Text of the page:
- There are variations in the age of teeth eruption, depending on dietetic factors and some diseases e.g. delayed with rickets and early in syphilis.

Fig : Sequence of eruption of milk and permanent teeth

C. Appearance of ossific centers:

1- During intrauterine life

2-After birth:

  • Ossific center of the head of femur appears at end of the first year.

  • Ossific centre of the lower end of the radius appears at the end of the second year, it reaches 2/3 the breadth of the epiphysis at 7 years.

  • Ossific centre of the upper end of the radius appears at 6 years.

  • Ossific centre of the upper end of the ulna appears at 12 years.

D. Union of epiphyses:

1. In the upper limb:

a. Humerus:

  • The trochlea unites with the capitulum at 14 years. They unite with the shaft at about 15 years.

  • Lateral epicondyle unites with the shaft at about 16 years. Medial epicondyle unites with the shaft at about 17 years.

  • Head of humerus unites with the shaft at about 20 years.

b. Radius and Ulna:

  • The upper end of the ulna and radius unite with the shaft of its bone at about 16 and 17 years respectively.

  • The distal ends of both bones (wrist) unite with their shafts at about 20 years.

c. Hands:

  • The epiphyses of the metacarpals and phalanges unite with their shafts at about 18 years.

2. In the lower limb:

a. Femur:

  • The lesser trochanter, greater trochanter and head of the femur unite with the shaft at about 16, 17 and 18 years respectively.

  • The lower end unites with the shaft at about 21 years.

b. Tibia and Fibula:

  • Lower end and upper end of the tibia and fibula unite with the shaft at about 18 (ankle) & 21 years respectively.

c. Feet:

  • The epiphyses of the metatarsals and phalanges unite with their shaft at about 18 years.

3. Pelvis:

- Hip bone:

  • Pubic ramus unites with the ramus of the ischium at about 6 years.

  • Illium, ischium and pubic bones unite at about 14-15 years resulting in disappearance of the Y-shaped suture in the acetabulum.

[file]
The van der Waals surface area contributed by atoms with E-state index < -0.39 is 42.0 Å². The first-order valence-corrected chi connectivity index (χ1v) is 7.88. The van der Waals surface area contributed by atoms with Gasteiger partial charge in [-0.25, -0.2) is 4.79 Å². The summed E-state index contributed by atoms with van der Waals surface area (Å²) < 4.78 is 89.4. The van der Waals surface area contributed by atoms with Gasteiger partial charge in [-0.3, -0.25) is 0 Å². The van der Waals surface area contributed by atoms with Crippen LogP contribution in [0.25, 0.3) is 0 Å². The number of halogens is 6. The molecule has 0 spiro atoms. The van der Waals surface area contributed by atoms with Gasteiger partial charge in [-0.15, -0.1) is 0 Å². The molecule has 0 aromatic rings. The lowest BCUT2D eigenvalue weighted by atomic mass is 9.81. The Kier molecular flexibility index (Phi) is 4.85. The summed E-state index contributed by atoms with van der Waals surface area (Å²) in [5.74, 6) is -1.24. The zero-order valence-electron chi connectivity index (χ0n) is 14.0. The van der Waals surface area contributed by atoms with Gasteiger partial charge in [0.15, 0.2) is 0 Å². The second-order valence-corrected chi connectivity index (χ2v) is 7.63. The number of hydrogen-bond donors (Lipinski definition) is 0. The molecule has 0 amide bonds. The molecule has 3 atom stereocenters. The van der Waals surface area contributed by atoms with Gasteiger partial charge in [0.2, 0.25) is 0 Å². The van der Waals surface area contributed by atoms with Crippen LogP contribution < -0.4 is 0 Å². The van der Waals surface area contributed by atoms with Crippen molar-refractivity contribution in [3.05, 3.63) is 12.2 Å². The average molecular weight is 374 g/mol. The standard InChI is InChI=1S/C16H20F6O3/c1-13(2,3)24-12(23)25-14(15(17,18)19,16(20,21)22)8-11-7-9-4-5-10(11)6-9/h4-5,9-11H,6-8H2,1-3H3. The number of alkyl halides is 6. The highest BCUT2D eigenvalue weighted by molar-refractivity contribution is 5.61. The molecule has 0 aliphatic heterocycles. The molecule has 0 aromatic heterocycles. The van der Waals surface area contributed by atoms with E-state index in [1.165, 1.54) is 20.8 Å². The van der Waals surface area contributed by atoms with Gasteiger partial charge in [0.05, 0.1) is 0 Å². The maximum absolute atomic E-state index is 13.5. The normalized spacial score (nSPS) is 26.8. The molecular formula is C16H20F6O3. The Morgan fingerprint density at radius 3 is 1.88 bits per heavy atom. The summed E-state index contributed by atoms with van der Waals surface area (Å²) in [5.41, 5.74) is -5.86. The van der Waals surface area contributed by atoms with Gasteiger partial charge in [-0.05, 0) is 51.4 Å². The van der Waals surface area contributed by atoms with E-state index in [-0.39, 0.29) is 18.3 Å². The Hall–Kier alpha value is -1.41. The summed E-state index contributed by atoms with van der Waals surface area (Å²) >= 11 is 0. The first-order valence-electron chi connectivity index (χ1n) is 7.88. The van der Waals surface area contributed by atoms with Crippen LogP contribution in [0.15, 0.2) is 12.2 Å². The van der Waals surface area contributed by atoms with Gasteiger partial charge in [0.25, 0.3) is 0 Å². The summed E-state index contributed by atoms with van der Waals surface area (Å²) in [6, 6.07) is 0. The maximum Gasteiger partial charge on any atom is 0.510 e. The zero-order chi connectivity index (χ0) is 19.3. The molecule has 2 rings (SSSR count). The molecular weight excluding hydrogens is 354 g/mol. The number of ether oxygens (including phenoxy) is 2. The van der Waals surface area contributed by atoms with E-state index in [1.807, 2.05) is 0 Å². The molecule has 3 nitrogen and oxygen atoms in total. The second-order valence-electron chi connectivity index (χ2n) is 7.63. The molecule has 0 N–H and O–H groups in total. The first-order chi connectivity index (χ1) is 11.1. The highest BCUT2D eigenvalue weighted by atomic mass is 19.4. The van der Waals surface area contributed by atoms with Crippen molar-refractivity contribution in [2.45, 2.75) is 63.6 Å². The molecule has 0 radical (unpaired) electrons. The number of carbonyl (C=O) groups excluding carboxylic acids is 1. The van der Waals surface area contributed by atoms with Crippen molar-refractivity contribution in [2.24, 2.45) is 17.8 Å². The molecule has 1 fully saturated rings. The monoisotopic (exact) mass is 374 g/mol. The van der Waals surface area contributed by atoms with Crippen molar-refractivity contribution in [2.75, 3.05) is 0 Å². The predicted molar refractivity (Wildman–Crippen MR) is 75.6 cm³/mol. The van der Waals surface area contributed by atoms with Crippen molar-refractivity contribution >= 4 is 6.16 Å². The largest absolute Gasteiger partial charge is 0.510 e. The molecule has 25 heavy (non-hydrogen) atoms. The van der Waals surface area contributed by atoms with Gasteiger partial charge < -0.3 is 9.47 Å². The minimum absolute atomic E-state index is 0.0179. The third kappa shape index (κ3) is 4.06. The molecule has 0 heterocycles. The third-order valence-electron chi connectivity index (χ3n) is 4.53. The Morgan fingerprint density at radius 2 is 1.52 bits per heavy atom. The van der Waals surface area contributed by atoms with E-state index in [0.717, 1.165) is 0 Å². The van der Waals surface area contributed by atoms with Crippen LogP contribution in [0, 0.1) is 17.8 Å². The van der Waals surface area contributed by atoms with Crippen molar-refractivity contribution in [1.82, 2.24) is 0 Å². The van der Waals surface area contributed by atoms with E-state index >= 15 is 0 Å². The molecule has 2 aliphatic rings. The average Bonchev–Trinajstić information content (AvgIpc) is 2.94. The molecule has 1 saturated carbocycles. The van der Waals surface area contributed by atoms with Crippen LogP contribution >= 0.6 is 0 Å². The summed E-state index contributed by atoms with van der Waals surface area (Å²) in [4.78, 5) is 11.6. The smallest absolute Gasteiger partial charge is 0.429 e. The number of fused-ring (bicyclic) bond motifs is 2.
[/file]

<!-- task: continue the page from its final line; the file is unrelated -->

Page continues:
• The epiphysis of the ischial tuberosity unites at about 21 years.

  • The epiphysis of the iliac crest unites at about 23 years

- Sacrum:

Fusion of sacral segments starts between 20 – 24 years and completed at about 25 years.

4. Hyoid bone:

The greater cornu of the hyoid bone unites with the body at about 40 years.

5. Sternum:

  • The xiphoid process unites with the body of the sternum at about 40 years.

  • The manubrium fuses with the body at about 60 years.

6. Clavicle:

- The acromial end unites with the shaft at about 18 years.

- The sternal end unites with the shaft at about 23 years.

Fig : union of epiphysis in hip bone , clavicle , sternum and hyoid bones .


a) These mentioned ages (from 14 years and above) belong to males while females show union of epiphyses 2 years earlier.

b) At old age: the bones become lighter, more brittle and fatty marrow increases and enlarges the medullary cavity. The skull bones become rarefied and degenerative changes occur in the articular surfaces of the bones.

c) In the livings, the bones can be examined by X-rays while in the dead persons by dissection or x-rays.

d) Medullary cavity of the humerus reaches the surgical neck at 30 years in males and reaches the anatomical neck at 33 years.

Epiphyseal union in the major centers

Category: Forensic Medicine Notes